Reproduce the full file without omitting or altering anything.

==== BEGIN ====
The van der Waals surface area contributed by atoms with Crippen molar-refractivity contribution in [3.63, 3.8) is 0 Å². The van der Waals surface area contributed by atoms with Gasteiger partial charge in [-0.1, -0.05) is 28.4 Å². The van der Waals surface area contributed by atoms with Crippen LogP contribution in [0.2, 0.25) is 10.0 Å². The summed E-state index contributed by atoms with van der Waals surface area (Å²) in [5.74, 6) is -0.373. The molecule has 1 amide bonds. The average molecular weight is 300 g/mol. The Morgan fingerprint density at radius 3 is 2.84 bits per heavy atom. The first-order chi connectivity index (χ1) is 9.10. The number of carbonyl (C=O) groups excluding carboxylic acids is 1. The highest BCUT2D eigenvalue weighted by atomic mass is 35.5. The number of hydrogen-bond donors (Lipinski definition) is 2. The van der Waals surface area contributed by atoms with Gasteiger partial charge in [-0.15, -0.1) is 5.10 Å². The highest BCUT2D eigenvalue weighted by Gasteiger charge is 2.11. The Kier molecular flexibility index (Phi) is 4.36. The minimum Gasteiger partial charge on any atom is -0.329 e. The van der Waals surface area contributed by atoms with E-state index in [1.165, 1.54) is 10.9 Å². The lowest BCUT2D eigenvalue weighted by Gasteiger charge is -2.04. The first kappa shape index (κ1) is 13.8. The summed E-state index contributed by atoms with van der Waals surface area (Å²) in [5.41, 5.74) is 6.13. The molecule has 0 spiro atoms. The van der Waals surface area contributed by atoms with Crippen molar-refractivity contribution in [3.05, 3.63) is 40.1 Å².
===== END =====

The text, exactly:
The van der Waals surface area contributed by atoms with Crippen molar-refractivity contribution in [3.63, 3.8) is 0 Å². The van der Waals surface area contributed by atoms with Gasteiger partial charge in [-0.1, -0.05) is 28.4 Å². The van der Waals surface area contributed by atoms with Crippen LogP contribution in [0.2, 0.25) is 10.0 Å². The summed E-state index contributed by atoms with van der Waals surface area (Å²) in [5.74, 6) is -0.373. The molecule has 1 amide bonds. The average molecular weight is 300 g/mol. The Morgan fingerprint density at radius 3 is 2.84 bits per heavy atom. The first-order chi connectivity index (χ1) is 9.10. The number of carbonyl (C=O) groups excluding carboxylic acids is 1. The highest BCUT2D eigenvalue weighted by atomic mass is 35.5. The number of hydrogen-bond donors (Lipinski definition) is 2. The van der Waals surface area contributed by atoms with Gasteiger partial charge in [-0.15, -0.1) is 5.10 Å². The highest BCUT2D eigenvalue weighted by Gasteiger charge is 2.11. The Kier molecular flexibility index (Phi) is 4.36. The minimum Gasteiger partial charge on any atom is -0.329 e. The van der Waals surface area contributed by atoms with E-state index in [1.165, 1.54) is 10.9 Å². The lowest BCUT2D eigenvalue weighted by Gasteiger charge is -2.04. The first kappa shape index (κ1) is 13.8. The summed E-state index contributed by atoms with van der Waals surface area (Å²) in [5.41, 5.74) is 6.13. The molecule has 0 spiro atoms. The van der Waals surface area contributed by atoms with Crippen molar-refractivity contribution in [3.05, 3.63) is 40.1 Å².